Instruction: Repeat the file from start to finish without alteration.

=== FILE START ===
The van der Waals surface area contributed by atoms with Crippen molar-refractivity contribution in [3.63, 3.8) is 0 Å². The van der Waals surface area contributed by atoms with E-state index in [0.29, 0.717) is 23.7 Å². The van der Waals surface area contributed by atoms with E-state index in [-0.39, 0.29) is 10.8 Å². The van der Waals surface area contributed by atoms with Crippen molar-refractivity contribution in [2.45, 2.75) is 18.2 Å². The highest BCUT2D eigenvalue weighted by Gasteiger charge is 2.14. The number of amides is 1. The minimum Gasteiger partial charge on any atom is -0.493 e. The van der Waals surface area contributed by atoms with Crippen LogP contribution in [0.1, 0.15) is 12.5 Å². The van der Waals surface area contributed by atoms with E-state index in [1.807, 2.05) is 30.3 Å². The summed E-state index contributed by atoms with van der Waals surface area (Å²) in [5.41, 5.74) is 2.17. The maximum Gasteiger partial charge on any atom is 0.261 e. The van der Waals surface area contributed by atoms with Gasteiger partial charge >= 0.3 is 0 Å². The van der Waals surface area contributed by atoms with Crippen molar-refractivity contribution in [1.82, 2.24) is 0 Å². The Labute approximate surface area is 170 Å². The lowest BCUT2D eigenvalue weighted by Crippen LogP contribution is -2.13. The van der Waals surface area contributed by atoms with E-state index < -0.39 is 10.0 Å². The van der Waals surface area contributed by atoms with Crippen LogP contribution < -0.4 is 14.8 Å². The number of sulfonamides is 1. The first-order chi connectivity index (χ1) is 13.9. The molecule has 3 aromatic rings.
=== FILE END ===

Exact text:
The van der Waals surface area contributed by atoms with Crippen molar-refractivity contribution in [3.63, 3.8) is 0 Å². The van der Waals surface area contributed by atoms with E-state index in [0.29, 0.717) is 23.7 Å². The van der Waals surface area contributed by atoms with E-state index in [-0.39, 0.29) is 10.8 Å². The van der Waals surface area contributed by atoms with Crippen molar-refractivity contribution in [2.45, 2.75) is 18.2 Å². The highest BCUT2D eigenvalue weighted by Gasteiger charge is 2.14. The number of amides is 1. The minimum Gasteiger partial charge on any atom is -0.493 e. The van der Waals surface area contributed by atoms with Crippen LogP contribution in [0.1, 0.15) is 12.5 Å². The van der Waals surface area contributed by atoms with E-state index in [1.807, 2.05) is 30.3 Å². The summed E-state index contributed by atoms with van der Waals surface area (Å²) in [5.41, 5.74) is 2.17. The maximum Gasteiger partial charge on any atom is 0.261 e. The van der Waals surface area contributed by atoms with Gasteiger partial charge >= 0.3 is 0 Å². The van der Waals surface area contributed by atoms with Crippen molar-refractivity contribution in [1.82, 2.24) is 0 Å². The Labute approximate surface area is 170 Å². The lowest BCUT2D eigenvalue weighted by Crippen LogP contribution is -2.13. The van der Waals surface area contributed by atoms with E-state index < -0.39 is 10.0 Å². The van der Waals surface area contributed by atoms with Crippen LogP contribution < -0.4 is 14.8 Å². The number of sulfonamides is 1. The first-order chi connectivity index (χ1) is 13.9. The molecule has 3 aromatic rings.